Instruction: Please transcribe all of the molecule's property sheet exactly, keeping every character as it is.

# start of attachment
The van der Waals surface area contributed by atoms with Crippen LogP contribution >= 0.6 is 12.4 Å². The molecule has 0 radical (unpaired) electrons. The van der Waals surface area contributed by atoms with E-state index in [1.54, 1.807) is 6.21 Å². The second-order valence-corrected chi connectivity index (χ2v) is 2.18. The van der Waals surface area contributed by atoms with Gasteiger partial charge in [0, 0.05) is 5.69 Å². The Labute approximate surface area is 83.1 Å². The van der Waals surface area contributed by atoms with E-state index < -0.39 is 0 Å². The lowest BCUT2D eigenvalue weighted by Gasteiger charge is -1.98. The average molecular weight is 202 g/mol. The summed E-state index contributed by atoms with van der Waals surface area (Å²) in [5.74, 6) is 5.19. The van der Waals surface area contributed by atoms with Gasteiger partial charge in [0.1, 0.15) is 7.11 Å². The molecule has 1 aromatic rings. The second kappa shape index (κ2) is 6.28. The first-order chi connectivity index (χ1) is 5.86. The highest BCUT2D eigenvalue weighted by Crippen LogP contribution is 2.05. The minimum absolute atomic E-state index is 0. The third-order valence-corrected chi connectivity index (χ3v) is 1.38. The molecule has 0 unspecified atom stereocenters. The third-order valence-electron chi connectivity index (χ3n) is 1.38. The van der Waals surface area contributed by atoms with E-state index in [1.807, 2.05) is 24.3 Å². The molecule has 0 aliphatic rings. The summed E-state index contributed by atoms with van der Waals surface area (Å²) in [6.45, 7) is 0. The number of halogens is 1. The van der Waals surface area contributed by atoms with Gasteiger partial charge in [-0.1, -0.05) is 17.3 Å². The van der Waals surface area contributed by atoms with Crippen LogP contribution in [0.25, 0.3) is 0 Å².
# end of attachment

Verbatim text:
The van der Waals surface area contributed by atoms with Crippen LogP contribution >= 0.6 is 12.4 Å². The molecule has 0 radical (unpaired) electrons. The van der Waals surface area contributed by atoms with E-state index in [1.54, 1.807) is 6.21 Å². The second-order valence-corrected chi connectivity index (χ2v) is 2.18. The van der Waals surface area contributed by atoms with Gasteiger partial charge in [0, 0.05) is 5.69 Å². The Labute approximate surface area is 83.1 Å². The van der Waals surface area contributed by atoms with E-state index < -0.39 is 0 Å². The lowest BCUT2D eigenvalue weighted by Gasteiger charge is -1.98. The average molecular weight is 202 g/mol. The summed E-state index contributed by atoms with van der Waals surface area (Å²) in [5.74, 6) is 5.19. The van der Waals surface area contributed by atoms with Gasteiger partial charge in [0.1, 0.15) is 7.11 Å². The molecule has 1 aromatic rings. The second kappa shape index (κ2) is 6.28. The first-order chi connectivity index (χ1) is 5.86. The highest BCUT2D eigenvalue weighted by Crippen LogP contribution is 2.05. The minimum absolute atomic E-state index is 0. The third-order valence-corrected chi connectivity index (χ3v) is 1.38. The molecule has 0 unspecified atom stereocenters. The third-order valence-electron chi connectivity index (χ3n) is 1.38. The van der Waals surface area contributed by atoms with E-state index in [1.807, 2.05) is 24.3 Å². The molecule has 0 aliphatic rings. The summed E-state index contributed by atoms with van der Waals surface area (Å²) in [6.45, 7) is 0. The number of halogens is 1. The van der Waals surface area contributed by atoms with Gasteiger partial charge in [-0.1, -0.05) is 17.3 Å². The van der Waals surface area contributed by atoms with Crippen LogP contribution in [0.25, 0.3) is 0 Å².